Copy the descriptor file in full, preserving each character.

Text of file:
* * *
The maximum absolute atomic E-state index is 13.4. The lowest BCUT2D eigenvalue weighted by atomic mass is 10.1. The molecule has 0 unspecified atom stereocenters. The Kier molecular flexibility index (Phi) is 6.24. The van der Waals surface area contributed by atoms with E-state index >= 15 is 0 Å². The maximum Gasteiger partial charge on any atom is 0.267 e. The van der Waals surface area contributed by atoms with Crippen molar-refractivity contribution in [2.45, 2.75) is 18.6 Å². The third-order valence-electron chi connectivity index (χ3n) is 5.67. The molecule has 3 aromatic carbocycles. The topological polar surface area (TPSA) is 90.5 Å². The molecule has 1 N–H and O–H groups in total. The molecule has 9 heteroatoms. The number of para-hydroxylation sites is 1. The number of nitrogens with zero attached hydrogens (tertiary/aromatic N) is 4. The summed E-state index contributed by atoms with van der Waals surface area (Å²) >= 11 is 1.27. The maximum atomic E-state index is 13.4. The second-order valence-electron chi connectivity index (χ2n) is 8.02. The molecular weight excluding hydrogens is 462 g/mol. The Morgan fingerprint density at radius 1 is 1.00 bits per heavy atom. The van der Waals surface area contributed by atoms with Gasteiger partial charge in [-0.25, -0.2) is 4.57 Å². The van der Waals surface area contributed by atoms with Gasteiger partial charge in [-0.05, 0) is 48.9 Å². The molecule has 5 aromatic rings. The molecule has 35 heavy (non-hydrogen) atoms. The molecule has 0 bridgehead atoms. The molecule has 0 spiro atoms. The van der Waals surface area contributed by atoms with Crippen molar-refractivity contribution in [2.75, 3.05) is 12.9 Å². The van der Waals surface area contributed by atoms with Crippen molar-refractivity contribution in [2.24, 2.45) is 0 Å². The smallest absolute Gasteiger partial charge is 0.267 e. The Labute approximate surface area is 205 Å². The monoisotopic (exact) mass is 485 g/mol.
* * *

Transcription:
The maximum absolute atomic E-state index is 13.4. The lowest BCUT2D eigenvalue weighted by atomic mass is 10.1. The molecule has 0 unspecified atom stereocenters. The Kier molecular flexibility index (Phi) is 6.24. The van der Waals surface area contributed by atoms with E-state index >= 15 is 0 Å². The maximum Gasteiger partial charge on any atom is 0.267 e. The van der Waals surface area contributed by atoms with Crippen molar-refractivity contribution in [2.45, 2.75) is 18.6 Å². The third-order valence-electron chi connectivity index (χ3n) is 5.67. The molecule has 3 aromatic carbocycles. The topological polar surface area (TPSA) is 90.5 Å². The molecule has 1 N–H and O–H groups in total. The molecule has 9 heteroatoms. The number of para-hydroxylation sites is 1. The number of nitrogens with zero attached hydrogens (tertiary/aromatic N) is 4. The summed E-state index contributed by atoms with van der Waals surface area (Å²) >= 11 is 1.27. The maximum atomic E-state index is 13.4. The second-order valence-electron chi connectivity index (χ2n) is 8.02. The molecular weight excluding hydrogens is 462 g/mol. The Morgan fingerprint density at radius 1 is 1.00 bits per heavy atom. The van der Waals surface area contributed by atoms with Gasteiger partial charge in [-0.25, -0.2) is 4.57 Å². The van der Waals surface area contributed by atoms with Gasteiger partial charge in [-0.05, 0) is 48.9 Å². The molecule has 5 aromatic rings. The molecule has 35 heavy (non-hydrogen) atoms. The molecule has 0 bridgehead atoms. The molecule has 0 spiro atoms. The van der Waals surface area contributed by atoms with Crippen molar-refractivity contribution in [2.75, 3.05) is 12.9 Å². The van der Waals surface area contributed by atoms with Crippen molar-refractivity contribution in [2.24, 2.45) is 0 Å². The smallest absolute Gasteiger partial charge is 0.267 e. The Labute approximate surface area is 205 Å². The monoisotopic (exact) mass is 485 g/mol.